(»Pallaksch. Pallaksch.«)

What makes a poet fall silent? Too high ideals and disappointed hopes? Existing power relations and lack of freedom? What makes a poet rebel and become creative, what ultimately silences him? A lost love, a prison cell or the oppression by a performance-oriented society that forces one into a tedious bread-and-butter job? The alienation from (one’s essential) nature? It is a fine line on which artists balance. Today as in Hölderlin’s time. Pain gives birth to something new, but it can also kill. To be struck by Apollo* (von „Apollo geschlagen“) can mean a great, ecstatic inspiration, but also a spiritual visitation. The direct path to madness? How can an artist, a human being, endure the inner and outer tensions without being torn apart? When does one start to become another in order to protect oneself? Is it worth it to be oneself – without any compromise and with all the consequences? The artist identity is fragile „und wozu Dichter in dürftiger Zeit.“

*Apollo(n): the roman/greek god of poetry and divination


The works and thoughts of Friedrich Hölderlin (20 March 1770 – 7 June 1843). Hölderlin was a German poet and philosopher. The poetry of Hölderlin, widely recognized today as one of the highest points of German literature, was little known or understood during his lifetime, and slipped into obscurity shortly after his death. Hölderlin had high hopes, but was disappointed by society and politics, struggled to establish himself as a poet, and also lost the love of his life Susette Gontard. He was plagued by mental illness, and sent to a clinic in 1805 but deemed incurable and instead given lodging by a carpenter, Ernst Zimmer. He spent the final 36 years of his life in Zimmer’s residence in Tübingen what is today known as the “Hölderlin Tower”. Hölderlin’s major publication in his lifetime was his novel Hyperion, which was issued in two volumes (1797 and 1799). In the great poems of his maturity, Hölderlin would generally adopt a large-scale, expansive and unrhymed style. Together with these long hymns, odes and elegies – which included “Der Archipelagus” (“The Archipelago”), “Brod und Wein” (“Bread and Wine”) and “Patmos” – he also cultivated a crisper, more concise manner in epigrams and couplets, and in short poems like the famous “Hälfte des Lebens” (“The Middle of Life”). His shorter and sometimes more fragmentary poems have exerted wide influence too on later German poets, from Georg Trakl onwards. He also had an influence on the poetry of Hermann Hesse and Paul Celan. Celan wrote a poem about Hölderlin, called “Tübingen, Jänner” (“Tübingen, January”) which ends with the word Pallaksch — according to Schwab, Hölderlin’s favourite neologism “which sometimes meant Yes, sometimes No”.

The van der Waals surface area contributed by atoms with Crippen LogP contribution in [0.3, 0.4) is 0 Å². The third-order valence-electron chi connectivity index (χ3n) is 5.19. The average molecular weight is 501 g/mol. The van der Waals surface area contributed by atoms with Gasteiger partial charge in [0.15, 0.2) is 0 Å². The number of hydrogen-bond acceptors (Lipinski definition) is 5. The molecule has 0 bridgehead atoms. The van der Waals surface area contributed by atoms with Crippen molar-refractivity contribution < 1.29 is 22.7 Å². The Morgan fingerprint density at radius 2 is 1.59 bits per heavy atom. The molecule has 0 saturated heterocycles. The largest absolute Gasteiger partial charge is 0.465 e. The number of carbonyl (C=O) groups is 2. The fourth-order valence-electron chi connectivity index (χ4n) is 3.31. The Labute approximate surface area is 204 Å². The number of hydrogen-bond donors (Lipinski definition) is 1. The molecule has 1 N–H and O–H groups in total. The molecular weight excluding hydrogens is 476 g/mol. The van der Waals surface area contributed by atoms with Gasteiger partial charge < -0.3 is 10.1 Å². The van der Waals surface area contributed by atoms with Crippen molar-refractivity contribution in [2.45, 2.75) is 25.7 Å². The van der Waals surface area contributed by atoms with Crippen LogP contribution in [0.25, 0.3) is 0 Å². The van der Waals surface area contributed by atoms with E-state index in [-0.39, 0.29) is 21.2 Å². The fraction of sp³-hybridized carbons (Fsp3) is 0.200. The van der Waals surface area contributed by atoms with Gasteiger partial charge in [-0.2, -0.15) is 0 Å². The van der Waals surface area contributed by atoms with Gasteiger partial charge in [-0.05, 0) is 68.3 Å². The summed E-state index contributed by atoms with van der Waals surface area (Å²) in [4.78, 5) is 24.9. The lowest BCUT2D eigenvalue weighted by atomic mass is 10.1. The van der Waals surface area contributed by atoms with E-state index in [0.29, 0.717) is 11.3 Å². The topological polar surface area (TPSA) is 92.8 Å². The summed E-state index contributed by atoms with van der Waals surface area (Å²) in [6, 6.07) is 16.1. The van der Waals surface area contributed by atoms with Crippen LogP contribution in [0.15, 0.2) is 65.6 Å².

Europe: The European Union, the European Culture and the European Thought.

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